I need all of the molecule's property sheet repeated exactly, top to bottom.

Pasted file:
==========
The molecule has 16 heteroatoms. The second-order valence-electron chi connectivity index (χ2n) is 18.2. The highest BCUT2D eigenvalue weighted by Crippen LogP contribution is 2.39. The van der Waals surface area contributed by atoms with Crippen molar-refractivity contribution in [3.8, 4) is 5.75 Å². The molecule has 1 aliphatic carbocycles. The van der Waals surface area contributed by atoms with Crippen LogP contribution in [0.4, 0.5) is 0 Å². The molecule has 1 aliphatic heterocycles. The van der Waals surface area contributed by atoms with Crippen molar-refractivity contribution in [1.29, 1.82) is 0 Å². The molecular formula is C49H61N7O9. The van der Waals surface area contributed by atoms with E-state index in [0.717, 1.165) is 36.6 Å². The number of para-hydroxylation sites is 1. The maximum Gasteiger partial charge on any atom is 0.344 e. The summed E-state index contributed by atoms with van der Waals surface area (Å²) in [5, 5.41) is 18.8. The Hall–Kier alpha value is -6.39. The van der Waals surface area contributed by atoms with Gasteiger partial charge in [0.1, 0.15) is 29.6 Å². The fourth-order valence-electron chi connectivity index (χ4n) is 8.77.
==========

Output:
The molecule has 16 heteroatoms. The second-order valence-electron chi connectivity index (χ2n) is 18.2. The highest BCUT2D eigenvalue weighted by Crippen LogP contribution is 2.39. The van der Waals surface area contributed by atoms with Crippen molar-refractivity contribution in [3.8, 4) is 5.75 Å². The molecule has 1 aliphatic carbocycles. The van der Waals surface area contributed by atoms with Crippen LogP contribution in [0.4, 0.5) is 0 Å². The molecule has 1 aliphatic heterocycles. The van der Waals surface area contributed by atoms with Crippen molar-refractivity contribution in [1.29, 1.82) is 0 Å². The molecular formula is C49H61N7O9. The van der Waals surface area contributed by atoms with E-state index in [0.717, 1.165) is 36.6 Å². The number of para-hydroxylation sites is 1. The maximum Gasteiger partial charge on any atom is 0.344 e. The summed E-state index contributed by atoms with van der Waals surface area (Å²) in [5, 5.41) is 18.8. The Hall–Kier alpha value is -6.39. The van der Waals surface area contributed by atoms with Gasteiger partial charge in [0.1, 0.15) is 29.6 Å². The fourth-order valence-electron chi connectivity index (χ4n) is 8.77.